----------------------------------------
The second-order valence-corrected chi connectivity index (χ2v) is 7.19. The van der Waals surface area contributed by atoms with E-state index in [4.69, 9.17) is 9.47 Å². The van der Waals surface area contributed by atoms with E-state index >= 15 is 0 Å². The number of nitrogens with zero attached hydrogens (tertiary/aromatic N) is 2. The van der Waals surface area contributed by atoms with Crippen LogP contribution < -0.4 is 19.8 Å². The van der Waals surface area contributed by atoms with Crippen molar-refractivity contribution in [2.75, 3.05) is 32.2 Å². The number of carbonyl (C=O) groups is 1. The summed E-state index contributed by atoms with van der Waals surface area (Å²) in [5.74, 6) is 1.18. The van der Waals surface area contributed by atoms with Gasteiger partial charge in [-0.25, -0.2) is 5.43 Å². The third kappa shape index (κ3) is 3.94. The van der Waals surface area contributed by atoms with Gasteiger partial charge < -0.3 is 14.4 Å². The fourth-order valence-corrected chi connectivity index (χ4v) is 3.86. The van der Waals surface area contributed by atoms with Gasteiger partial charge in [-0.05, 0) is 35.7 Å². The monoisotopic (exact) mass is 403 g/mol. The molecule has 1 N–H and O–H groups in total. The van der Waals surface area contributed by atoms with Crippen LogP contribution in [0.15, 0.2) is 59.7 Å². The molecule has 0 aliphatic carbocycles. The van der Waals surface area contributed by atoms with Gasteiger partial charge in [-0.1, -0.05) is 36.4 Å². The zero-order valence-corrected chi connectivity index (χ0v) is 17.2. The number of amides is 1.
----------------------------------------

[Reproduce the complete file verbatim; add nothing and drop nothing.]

The second-order valence-corrected chi connectivity index (χ2v) is 7.19. The van der Waals surface area contributed by atoms with E-state index in [4.69, 9.17) is 9.47 Å². The van der Waals surface area contributed by atoms with E-state index >= 15 is 0 Å². The number of nitrogens with zero attached hydrogens (tertiary/aromatic N) is 2. The van der Waals surface area contributed by atoms with Crippen LogP contribution < -0.4 is 19.8 Å². The van der Waals surface area contributed by atoms with Crippen molar-refractivity contribution in [2.75, 3.05) is 32.2 Å². The number of carbonyl (C=O) groups is 1. The summed E-state index contributed by atoms with van der Waals surface area (Å²) in [5.74, 6) is 1.18. The van der Waals surface area contributed by atoms with Gasteiger partial charge in [-0.25, -0.2) is 5.43 Å². The third kappa shape index (κ3) is 3.94. The van der Waals surface area contributed by atoms with Gasteiger partial charge < -0.3 is 14.4 Å². The fourth-order valence-corrected chi connectivity index (χ4v) is 3.86. The van der Waals surface area contributed by atoms with Gasteiger partial charge in [-0.05, 0) is 35.7 Å². The monoisotopic (exact) mass is 403 g/mol. The molecule has 1 N–H and O–H groups in total. The van der Waals surface area contributed by atoms with Crippen LogP contribution in [0.15, 0.2) is 59.7 Å². The molecule has 0 aliphatic carbocycles. The van der Waals surface area contributed by atoms with Gasteiger partial charge in [-0.1, -0.05) is 36.4 Å². The zero-order valence-corrected chi connectivity index (χ0v) is 17.2. The number of amides is 1.